Metro also contracts out MetroAccess, its paratransit service for the elderly and people with disabilities. But the Cinder Bed Road garage is the only part of its main passenger service that has been outsourced. Eighteen of Metrobus’ 325 routes are based there, 15 of which have been shutdown because of the strike.

To ATU Local 689, which represents about 13,000 Metro and area transportation workers, the Cinder Bed Road fight is key to stopping further privatization of the nation’s second-largest public transit system. Metro is already planning to contract out the operation of phase two of the Silver Line.

“This is a public system that belongs to the public,” ATU Local 689 first vice president Carroll “Popeye” Thomas said at Thursday’s board meeting. “Our families use this system. We want a great system. Don’t send it to hell … Take these contractors out of here.”

Committed to the picket line

The strikers have dug in for the long haul. At the garage, lawn chairs have been set up roadside near metal drums that have been converted into wood-burning stoves. A folding table holds meals donated by supporters, coffee, hand sanitizer, strike information fliers. Volunteers have been providing free haircuts, and there was a free fish fry as the union continues to find ways to share expenses while the strike picks at pockets.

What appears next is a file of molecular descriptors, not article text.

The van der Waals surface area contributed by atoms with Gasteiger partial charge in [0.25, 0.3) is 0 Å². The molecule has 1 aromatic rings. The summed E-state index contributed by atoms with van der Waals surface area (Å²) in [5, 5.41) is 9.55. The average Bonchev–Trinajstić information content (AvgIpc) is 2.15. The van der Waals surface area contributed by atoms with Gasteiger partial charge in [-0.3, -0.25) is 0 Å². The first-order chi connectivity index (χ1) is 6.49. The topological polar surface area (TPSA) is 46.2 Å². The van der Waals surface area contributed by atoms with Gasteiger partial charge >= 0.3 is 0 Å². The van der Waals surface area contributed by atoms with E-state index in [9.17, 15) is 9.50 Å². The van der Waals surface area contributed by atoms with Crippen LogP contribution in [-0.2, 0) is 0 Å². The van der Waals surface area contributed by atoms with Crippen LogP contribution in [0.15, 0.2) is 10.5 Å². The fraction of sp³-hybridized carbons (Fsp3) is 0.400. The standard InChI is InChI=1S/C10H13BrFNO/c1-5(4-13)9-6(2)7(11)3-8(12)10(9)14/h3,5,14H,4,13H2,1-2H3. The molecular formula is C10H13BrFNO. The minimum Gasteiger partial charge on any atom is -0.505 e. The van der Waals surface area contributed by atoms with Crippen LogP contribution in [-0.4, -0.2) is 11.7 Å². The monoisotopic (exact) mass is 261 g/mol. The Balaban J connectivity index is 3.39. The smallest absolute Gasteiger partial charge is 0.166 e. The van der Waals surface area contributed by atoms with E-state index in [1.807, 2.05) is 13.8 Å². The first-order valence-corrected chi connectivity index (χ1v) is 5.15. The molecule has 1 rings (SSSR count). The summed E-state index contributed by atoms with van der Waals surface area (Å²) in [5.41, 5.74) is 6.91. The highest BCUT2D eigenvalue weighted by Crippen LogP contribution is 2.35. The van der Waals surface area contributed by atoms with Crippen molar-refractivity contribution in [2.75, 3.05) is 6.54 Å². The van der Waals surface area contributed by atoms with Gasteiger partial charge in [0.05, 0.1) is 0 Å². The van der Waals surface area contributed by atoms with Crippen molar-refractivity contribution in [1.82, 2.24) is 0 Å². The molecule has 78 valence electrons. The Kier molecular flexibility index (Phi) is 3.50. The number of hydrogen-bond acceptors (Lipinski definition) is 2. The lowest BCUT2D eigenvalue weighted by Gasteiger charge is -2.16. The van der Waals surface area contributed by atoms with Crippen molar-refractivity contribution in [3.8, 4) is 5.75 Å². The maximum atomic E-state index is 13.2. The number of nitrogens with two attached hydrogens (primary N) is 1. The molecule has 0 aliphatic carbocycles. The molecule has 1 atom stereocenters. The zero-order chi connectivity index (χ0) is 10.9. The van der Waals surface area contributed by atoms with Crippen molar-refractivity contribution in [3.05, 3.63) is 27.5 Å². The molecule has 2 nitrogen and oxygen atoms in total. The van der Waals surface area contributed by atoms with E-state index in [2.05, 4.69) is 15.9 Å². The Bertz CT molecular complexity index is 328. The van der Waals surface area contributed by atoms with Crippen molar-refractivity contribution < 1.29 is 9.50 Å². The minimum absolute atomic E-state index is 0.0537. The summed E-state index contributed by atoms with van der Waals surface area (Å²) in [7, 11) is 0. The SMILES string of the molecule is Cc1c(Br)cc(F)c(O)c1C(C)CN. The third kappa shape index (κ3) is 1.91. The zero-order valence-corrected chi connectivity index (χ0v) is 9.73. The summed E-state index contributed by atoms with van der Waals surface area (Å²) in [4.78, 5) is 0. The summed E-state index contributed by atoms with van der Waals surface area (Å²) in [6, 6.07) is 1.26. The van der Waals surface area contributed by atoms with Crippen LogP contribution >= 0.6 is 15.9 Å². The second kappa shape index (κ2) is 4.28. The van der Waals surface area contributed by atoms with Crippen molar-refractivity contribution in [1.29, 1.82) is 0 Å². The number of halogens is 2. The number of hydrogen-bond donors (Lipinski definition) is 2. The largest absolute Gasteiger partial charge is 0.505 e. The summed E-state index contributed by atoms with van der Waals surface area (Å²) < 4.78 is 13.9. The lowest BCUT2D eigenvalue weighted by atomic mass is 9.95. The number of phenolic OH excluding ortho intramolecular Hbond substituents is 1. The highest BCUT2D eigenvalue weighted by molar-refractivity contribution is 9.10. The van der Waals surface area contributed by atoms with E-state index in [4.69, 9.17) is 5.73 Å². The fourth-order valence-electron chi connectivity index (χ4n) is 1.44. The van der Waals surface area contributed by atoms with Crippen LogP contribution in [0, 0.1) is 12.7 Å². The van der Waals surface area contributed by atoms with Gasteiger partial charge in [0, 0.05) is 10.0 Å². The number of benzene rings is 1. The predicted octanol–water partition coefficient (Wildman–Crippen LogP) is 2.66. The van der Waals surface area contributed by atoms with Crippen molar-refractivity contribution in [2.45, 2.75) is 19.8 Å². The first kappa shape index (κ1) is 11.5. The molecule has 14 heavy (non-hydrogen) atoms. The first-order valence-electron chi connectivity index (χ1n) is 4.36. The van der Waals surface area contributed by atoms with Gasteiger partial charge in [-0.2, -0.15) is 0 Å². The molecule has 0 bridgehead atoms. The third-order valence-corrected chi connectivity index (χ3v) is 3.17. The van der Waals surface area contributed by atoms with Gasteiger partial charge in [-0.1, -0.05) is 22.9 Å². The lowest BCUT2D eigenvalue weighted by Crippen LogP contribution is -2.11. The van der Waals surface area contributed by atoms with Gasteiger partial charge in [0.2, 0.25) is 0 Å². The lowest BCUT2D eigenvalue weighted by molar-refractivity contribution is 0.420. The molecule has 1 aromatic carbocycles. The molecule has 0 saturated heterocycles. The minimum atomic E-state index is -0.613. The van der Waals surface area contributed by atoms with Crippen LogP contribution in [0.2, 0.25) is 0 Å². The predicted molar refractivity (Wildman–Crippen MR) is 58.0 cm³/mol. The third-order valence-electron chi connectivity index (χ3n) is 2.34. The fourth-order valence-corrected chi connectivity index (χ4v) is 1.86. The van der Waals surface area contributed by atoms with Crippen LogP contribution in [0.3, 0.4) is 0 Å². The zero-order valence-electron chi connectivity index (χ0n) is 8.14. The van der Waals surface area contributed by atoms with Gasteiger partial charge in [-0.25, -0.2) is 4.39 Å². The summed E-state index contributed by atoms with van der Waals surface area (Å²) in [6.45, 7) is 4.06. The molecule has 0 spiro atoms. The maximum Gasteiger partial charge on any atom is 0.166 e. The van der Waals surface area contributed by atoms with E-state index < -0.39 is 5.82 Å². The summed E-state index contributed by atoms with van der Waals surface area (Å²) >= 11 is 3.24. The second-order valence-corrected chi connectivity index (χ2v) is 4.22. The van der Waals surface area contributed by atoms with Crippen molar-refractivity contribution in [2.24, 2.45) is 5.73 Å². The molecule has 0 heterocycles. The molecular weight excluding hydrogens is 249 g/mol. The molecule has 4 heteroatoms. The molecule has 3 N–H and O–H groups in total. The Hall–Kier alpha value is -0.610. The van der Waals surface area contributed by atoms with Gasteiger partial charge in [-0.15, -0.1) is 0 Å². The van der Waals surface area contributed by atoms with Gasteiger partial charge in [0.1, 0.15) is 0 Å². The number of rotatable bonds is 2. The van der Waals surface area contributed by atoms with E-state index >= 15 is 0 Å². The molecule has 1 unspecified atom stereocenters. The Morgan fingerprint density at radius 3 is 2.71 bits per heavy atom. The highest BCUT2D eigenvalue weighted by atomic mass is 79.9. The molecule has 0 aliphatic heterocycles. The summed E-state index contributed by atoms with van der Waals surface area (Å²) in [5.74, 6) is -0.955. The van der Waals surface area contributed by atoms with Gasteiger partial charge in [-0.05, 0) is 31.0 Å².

“If one goes through hardship, we’ll pass the hat and get them through,” bus operator Winston Nichols said.

The strike, Nichols said, is just the latest sign that “the middle class has gotten fed up.” Many of his colleagues joined that social stratum for the first time working at Cinder Bed Road, lured by Transdev’s $20-an-hour bus operator salary. The diverse group, generally over the age of 30, include former truck drivers, immigrants and holders of new commercial driver's licenses who had sought a career change.

Nichols, 33, was a facilities manager for a nonprofit before paying $650 for his training and certification. He chose a job with Transdev over the Fairfax Connector (then run by another corporation) because the Metrobus contractor offered $4 an hour more.

“That’s how they got everybody in the door,” he said.